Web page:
Wednesday, September 18, 2013

Sclerotium rolfsii

A few years ago I noticed a few Hostas were not doing so well, but figured the weather was getting to them.  After a few days I went out and they were nearly all dead, leaves and stems just laying there.  I picked them up and at the base were what looked like little insect eggs that I assumed were some sort of spores.  After a little research, I discovered they were Sclerotium rolfsii.

With surgical precautions and precision, I cut the Hostas back, dug them and the surrounding soil out, disposed of the foliage and soil, soaked the rootstock and tools in a 10% bleach solution, poured the bleach water in the hole, rinsed, potted and placed the rootstocks in quarantine until I was sure they were safe to replant.  A lot of work, but it proved successful.

This year it came back and I found it in multiple gardens, perhaps imported in topsoil.  To begin with, I successfully treated it similarly to before.  I began finding it in more plants though and was getting discouraged.  Digging up plants is hard, bleaching soil destroys more than the spores, and it seemed never ending.  Fungicides are mostly ineffective except for a few which are not available without a license.  It was time to begin my own research and experimenting.

Since Neem oil is anti-fungal, I searched the internet to see if there was any information regarding it and Sclerotium rolfsii and found that it did show some promise.  I mixed 1 1/2 teaspoons of 70% Neem oil in a quart of water and sprayed Sclerotium rolfsii spores with little results.  I then had an idea - Oregano oil, which amongst other uses, is anti-fungal.  I could find nothing on the internet regarding its use in killing Sclerotium rolfsii, so I was on my own.

I dropped a few drops of Oregano oil directly on a few Sclerotium rolfsii spores.  They dried up immediately and never spread.  Using straight Oregano oil is not practical, so I experimented until I found a dilution that was effective.

This is the method that ultimately worked successfully for me.  I have not only used it on Hostas, but on Ajuga, Phlox and Siberian Iris.  Cut the plant back as far as possible and clean out all debris, carefully putting everything in a trash bag to be thrown away.  Sclerotium rolfsii spores can easily hide, so doing this makes inspection and spraying much easier and more thorough.  Fill a quart spray bottle with water and add one dropper full of Oregano oil.  Spray to the point of drenching the affected plant and surrounding soil, shaking the bottle frequently to assure the Oregano oil is thoroughly mixed.  Inspect and repeat daily as needed as the spores are so insidious that one missed spore can quickly re-infest when the conditions are right.  Individual crowns may be especially difficult, and at one point I poured a little of the mix into some of them to insure coverage.  It has been several weeks since I have found any spores, and as quickly as they spread, I am hopeful they are under control.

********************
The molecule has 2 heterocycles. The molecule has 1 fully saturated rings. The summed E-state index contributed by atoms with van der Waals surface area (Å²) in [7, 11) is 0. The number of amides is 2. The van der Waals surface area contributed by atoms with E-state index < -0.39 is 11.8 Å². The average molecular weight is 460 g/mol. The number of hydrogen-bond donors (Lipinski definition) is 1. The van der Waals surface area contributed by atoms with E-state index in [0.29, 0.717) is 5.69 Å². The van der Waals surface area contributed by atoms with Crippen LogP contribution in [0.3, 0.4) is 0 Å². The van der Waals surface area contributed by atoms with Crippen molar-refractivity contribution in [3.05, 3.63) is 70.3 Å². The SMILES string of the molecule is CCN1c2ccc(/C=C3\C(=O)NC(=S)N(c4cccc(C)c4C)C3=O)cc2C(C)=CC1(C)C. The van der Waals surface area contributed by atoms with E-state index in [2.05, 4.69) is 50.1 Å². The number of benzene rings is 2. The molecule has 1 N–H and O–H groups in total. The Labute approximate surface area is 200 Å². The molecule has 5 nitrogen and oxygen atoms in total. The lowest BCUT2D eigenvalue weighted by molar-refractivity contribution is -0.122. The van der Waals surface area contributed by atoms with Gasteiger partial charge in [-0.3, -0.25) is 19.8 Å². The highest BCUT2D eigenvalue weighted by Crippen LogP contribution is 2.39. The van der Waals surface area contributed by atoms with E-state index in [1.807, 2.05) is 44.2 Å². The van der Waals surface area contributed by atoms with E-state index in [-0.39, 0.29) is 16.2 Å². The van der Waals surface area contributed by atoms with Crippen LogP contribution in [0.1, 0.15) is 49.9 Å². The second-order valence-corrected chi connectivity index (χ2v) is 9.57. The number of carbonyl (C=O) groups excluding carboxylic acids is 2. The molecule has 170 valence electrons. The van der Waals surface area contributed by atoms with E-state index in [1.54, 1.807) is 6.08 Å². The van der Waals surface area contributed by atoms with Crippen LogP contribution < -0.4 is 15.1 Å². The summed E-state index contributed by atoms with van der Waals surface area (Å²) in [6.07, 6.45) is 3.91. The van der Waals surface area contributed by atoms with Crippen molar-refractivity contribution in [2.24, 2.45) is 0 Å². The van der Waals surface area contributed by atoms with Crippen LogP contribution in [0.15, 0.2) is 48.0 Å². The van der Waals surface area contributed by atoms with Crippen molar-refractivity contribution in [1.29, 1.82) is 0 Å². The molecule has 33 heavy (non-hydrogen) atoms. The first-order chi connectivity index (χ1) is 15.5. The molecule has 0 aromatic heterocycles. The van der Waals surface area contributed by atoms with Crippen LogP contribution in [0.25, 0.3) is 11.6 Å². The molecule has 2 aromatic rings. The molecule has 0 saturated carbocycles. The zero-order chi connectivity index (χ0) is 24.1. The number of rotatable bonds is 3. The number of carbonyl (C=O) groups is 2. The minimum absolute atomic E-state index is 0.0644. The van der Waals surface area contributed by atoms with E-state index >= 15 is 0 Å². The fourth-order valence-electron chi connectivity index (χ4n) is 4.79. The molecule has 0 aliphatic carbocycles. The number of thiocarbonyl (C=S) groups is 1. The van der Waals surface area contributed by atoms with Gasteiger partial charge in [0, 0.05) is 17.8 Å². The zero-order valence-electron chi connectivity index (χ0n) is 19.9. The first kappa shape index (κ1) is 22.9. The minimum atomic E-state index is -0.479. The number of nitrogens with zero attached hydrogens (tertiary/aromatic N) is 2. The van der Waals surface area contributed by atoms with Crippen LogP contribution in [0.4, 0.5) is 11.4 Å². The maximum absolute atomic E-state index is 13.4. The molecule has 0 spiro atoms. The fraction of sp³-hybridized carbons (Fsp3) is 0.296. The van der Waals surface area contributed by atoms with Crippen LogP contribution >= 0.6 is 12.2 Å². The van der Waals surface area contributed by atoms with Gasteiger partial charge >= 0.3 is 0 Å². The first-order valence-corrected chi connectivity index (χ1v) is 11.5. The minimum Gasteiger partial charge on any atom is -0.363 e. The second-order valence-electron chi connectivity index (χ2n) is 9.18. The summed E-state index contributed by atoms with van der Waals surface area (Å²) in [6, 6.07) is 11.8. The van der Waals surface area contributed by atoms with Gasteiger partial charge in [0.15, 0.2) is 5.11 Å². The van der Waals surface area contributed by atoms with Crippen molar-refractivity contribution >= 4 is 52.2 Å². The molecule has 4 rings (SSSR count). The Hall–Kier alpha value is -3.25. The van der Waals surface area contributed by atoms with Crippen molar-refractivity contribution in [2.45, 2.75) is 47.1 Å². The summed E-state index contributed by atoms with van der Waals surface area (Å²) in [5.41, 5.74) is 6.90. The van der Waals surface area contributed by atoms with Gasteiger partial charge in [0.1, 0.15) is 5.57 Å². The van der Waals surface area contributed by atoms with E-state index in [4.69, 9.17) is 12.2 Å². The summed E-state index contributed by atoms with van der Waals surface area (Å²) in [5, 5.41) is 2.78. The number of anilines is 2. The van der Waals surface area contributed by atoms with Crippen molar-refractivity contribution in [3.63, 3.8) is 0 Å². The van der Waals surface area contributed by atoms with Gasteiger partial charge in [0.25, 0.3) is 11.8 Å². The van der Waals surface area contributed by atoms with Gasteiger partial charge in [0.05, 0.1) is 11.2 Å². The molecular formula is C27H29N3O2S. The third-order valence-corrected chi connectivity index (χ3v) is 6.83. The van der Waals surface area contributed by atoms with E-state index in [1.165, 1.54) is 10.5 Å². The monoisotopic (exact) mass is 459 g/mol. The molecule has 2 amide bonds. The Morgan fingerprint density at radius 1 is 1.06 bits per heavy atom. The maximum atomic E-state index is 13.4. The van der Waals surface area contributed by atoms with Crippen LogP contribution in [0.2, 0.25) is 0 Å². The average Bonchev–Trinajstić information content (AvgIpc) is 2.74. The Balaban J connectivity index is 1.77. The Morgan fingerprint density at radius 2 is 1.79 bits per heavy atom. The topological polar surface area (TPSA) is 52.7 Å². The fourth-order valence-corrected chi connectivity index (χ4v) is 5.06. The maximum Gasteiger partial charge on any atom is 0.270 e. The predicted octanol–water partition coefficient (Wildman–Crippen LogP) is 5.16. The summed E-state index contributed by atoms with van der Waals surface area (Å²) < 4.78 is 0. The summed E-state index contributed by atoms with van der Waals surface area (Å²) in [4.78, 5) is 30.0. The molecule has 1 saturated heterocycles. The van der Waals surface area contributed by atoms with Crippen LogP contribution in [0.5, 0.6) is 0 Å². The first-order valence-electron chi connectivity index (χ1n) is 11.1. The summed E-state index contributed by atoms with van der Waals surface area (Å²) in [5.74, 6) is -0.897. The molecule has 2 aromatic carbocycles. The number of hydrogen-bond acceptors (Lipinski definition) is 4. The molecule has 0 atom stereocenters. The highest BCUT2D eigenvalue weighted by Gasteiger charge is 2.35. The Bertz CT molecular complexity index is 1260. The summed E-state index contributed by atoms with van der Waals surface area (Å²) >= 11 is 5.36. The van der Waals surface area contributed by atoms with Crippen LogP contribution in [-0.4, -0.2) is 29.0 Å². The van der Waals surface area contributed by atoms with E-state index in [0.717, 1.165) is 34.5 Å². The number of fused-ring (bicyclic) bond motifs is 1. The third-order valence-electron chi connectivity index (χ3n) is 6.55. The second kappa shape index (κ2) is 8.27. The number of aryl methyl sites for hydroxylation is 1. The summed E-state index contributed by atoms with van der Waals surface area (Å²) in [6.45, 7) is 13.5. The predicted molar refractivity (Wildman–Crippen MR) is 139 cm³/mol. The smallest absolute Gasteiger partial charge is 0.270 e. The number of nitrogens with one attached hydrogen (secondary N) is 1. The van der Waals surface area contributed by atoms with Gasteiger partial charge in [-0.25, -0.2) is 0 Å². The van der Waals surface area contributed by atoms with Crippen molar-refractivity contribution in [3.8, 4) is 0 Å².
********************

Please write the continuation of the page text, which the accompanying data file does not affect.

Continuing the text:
Not all Oregano oil is created equal.  Though I am sure there are other brands as good or better, what I used was California Natural Wild Oregano Oil with 70% Carvacrol.  I cannot guarantee results, but when all else has failed or the situation seems hopeless, it is certainly worth trying.

Prevention is important when it comes to Sclerotium rolfsii. Closely inspect, some even go so far as to sanitize, any plants you import or transplant.  Frequently sanitize tools as well.  Inspect your garden daily if possible, even the veggies.  If foliage is turning yellow or dying, check the base of the plant for spores.  Sclerotium rolfsii strikes fast, so finding it early is key.  Throw infected plant material away, do not compost it.  Do not mulch up against plants; leave an air space around them.  Monitor plants around newly disturbed soil as spores can live indefinitely underneath, waiting to be exposed.  It is the spores that are in the top few inches of soil that cause the damage.

For more information on Sclerotium rolfsii ... (Important information regarding its lifecycle.)

UPDATE:  I hoped that an exceptionally cold winter had killed any potentially remaining spores, but on June 15, 2014 I found a few on one Hosta.  I had about half a quart of last year's mixture in the garage, so after carefully disposing of the affected leaves, I shook it up and poured it straight on the area.  I carefully inspect daily, and despite perfect conditions for Sclerotium rolfsii, I have not found any more.


  1. Before you try the remedies, however, be sure that you have a good understanding of the diseases and what they look like. Especially if a plant is very important to you, be careful that you are treating the disease accurately.

  2. Hi, so glad you are posting again. I just wanted to comment on this post. I had an issue with this on a few hostas a couple of years ago and treated it with the bleach solution, which seemed to help. But I'm seeing it again on one hosta this year. Wondering if I should invest in the oregano oil. Did it every come back?

    1. There were some areas that I had missed, and there were minor issues there. However, as soon as I caught all the places, everything has been OK.